The fixing of the particles after the suspension has been applied may be effected in various ways. In the simplest embodiment, the surface of the fibers of the textile sheetlike construction is not incipiently dissolved by the solvent and after the solvent has been removed the particles adhere to the surface of the fibers or substrate. Examples of suitable solvents which do not incipiently dissolve the surface of the article to be coated are compounds selected from the group of the alcohols, the glycols, the ethers, the glycol ethers, the ketones, the esters, the amides, the nitro compounds, the (hydro)halocarbons, the aliphatic and aromatic hydrocarbons or a mixture thereof. For each fiber or substrate material it is necessary to select a suitable solvent which does not dissolve the fiber material.

In another embodiment of the process according to the present invention, the surface of the fibers is incipiently dissolved by the solvent. After the solvent has been removed, the particles are anchored in the surface of the fibers. The surface which is incipiently dissolved by a solvent preferably comprises polymers based on polycarbonates, poly(meth)acrylates, polyamides, PVC, polyethylenes, polypropylenes, aliphatic linear or branched alkenes, cyclic alkenes, polystyrenes, polyesters, polyether sulfones, polyacrylonitrile or polyalkylene terephthalates and also their blends or copolymers.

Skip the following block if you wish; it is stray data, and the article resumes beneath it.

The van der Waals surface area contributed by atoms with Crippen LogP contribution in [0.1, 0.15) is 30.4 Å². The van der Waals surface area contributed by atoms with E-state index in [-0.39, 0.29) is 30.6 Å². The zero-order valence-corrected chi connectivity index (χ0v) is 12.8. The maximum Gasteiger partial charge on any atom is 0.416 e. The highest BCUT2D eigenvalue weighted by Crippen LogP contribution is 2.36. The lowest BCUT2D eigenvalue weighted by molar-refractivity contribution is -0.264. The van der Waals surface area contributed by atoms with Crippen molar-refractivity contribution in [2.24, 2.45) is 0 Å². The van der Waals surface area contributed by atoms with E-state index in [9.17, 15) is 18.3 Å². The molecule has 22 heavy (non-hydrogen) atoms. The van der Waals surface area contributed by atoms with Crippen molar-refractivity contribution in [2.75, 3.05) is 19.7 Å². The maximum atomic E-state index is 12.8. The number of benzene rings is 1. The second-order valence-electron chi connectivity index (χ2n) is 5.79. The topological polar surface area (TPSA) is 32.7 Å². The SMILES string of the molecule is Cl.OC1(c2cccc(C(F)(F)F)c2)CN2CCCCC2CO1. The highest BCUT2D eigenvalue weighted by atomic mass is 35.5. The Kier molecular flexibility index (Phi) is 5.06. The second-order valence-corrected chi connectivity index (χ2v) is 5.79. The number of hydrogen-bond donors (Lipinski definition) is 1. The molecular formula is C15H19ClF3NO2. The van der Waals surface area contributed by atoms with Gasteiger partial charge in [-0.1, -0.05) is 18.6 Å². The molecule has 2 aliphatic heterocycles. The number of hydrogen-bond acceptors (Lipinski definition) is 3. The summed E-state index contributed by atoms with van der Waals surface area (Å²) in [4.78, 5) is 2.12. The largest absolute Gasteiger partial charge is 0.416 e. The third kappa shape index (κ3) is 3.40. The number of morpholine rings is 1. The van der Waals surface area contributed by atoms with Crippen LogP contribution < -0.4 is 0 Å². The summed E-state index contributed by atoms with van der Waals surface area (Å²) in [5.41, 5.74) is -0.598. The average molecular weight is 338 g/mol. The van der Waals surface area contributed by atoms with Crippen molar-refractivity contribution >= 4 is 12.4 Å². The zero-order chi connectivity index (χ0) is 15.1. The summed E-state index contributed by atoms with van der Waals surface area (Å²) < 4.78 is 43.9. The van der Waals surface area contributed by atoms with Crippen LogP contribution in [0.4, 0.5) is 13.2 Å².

Preferably, at least one compound suitable for use as solvent for the corresponding surface is selected from the group of the alcohols, the glycols, the ethers, the glycol ethers, the ketones, the esters, the amides, the nitro compounds, the (hydro)halocarbons, the aliphatic and aromatic hydrocarbons or mixtures thereof and is used as solvent. More preferably, at least one compound suitable for use as solvent for the corresponding surface is selected from methanol, ethanol, propanol, butanol, octanol, cyclohexanol, phenol, cresol, ethylene glycol, diethylene glycol, diethyl ether, dibutyl ether, anisole, dioxane, dioxolane, tetrahydrofuran, monoethylene glycol ether, diethylene glycol ether, triethylene glycol ether, polyethylene glycol ether, acetone, butanone, cyclohexanone, ethyl acetate, butyl acetate, isoamyl acetate, ethylhexyl acetate, glycol ester, dimethylformamide, pyridine, N-methylpyrrolidone, N-methylcaprolactone, acetonitrile, carbon sulfide, dimethyl sulfoxide, sulfolane, nitrobenzene, dichloromethane, chloroform, tetrachloromethane, trichloroethene, tetrachloroethene, 1,2-dichloroethane, chlorophenol, chlorofluorocarbons, benzines, petroleum ether, cyclohexane, methylcyclohexane, decalin, tetralin, terpenes, benzene, toluene or xylene or mixtures thereof and used as solvent.